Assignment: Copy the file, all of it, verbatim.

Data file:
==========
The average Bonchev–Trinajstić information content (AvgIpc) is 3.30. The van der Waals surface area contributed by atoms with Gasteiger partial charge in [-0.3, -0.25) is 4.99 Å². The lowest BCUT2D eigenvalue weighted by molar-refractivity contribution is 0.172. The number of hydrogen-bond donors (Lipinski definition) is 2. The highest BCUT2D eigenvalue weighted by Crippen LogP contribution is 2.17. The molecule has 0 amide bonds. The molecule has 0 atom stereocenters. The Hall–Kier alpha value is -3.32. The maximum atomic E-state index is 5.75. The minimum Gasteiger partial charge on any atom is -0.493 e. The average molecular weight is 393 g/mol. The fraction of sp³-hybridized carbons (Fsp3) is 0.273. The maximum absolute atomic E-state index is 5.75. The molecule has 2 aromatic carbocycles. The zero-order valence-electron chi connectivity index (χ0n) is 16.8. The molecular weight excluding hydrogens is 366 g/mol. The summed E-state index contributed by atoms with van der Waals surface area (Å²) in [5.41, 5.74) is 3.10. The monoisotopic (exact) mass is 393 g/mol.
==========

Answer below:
The average Bonchev–Trinajstić information content (AvgIpc) is 3.30. The van der Waals surface area contributed by atoms with Gasteiger partial charge in [-0.3, -0.25) is 4.99 Å². The lowest BCUT2D eigenvalue weighted by molar-refractivity contribution is 0.172. The number of hydrogen-bond donors (Lipinski definition) is 2. The highest BCUT2D eigenvalue weighted by Crippen LogP contribution is 2.17. The molecule has 0 amide bonds. The molecule has 0 atom stereocenters. The Hall–Kier alpha value is -3.32. The maximum atomic E-state index is 5.75. The minimum Gasteiger partial charge on any atom is -0.493 e. The average molecular weight is 393 g/mol. The fraction of sp³-hybridized carbons (Fsp3) is 0.273. The maximum absolute atomic E-state index is 5.75. The molecule has 2 aromatic carbocycles. The zero-order valence-electron chi connectivity index (χ0n) is 16.8. The molecular weight excluding hydrogens is 366 g/mol. The summed E-state index contributed by atoms with van der Waals surface area (Å²) in [5.41, 5.74) is 3.10. The monoisotopic (exact) mass is 393 g/mol.